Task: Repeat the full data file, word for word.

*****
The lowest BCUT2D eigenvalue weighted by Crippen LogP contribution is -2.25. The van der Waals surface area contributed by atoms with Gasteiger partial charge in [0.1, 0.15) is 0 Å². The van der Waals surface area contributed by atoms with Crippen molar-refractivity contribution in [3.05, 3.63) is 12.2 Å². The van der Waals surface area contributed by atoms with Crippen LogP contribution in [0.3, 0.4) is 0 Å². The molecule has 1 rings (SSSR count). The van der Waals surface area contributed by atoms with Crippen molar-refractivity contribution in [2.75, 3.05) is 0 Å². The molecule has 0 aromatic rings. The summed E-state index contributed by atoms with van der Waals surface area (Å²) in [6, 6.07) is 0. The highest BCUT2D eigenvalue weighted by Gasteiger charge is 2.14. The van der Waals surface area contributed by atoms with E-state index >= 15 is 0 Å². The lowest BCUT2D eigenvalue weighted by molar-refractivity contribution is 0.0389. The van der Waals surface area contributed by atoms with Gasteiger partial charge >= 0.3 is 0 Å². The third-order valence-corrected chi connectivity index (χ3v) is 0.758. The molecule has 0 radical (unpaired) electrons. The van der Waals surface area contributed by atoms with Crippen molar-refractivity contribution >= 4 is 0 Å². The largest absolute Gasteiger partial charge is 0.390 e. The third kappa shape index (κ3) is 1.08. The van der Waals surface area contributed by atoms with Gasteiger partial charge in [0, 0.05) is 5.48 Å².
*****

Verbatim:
The lowest BCUT2D eigenvalue weighted by Crippen LogP contribution is -2.25. The van der Waals surface area contributed by atoms with Gasteiger partial charge in [0.1, 0.15) is 0 Å². The van der Waals surface area contributed by atoms with Crippen molar-refractivity contribution in [3.05, 3.63) is 12.2 Å². The van der Waals surface area contributed by atoms with Crippen LogP contribution in [0.3, 0.4) is 0 Å². The molecule has 1 rings (SSSR count). The van der Waals surface area contributed by atoms with Crippen molar-refractivity contribution in [2.75, 3.05) is 0 Å². The molecule has 0 aromatic rings. The summed E-state index contributed by atoms with van der Waals surface area (Å²) in [6, 6.07) is 0. The highest BCUT2D eigenvalue weighted by Gasteiger charge is 2.14. The van der Waals surface area contributed by atoms with E-state index >= 15 is 0 Å². The lowest BCUT2D eigenvalue weighted by molar-refractivity contribution is 0.0389. The van der Waals surface area contributed by atoms with Gasteiger partial charge >= 0.3 is 0 Å². The third-order valence-corrected chi connectivity index (χ3v) is 0.758. The molecule has 0 radical (unpaired) electrons. The van der Waals surface area contributed by atoms with Crippen molar-refractivity contribution >= 4 is 0 Å². The largest absolute Gasteiger partial charge is 0.390 e. The third kappa shape index (κ3) is 1.08. The van der Waals surface area contributed by atoms with Gasteiger partial charge in [0, 0.05) is 5.48 Å².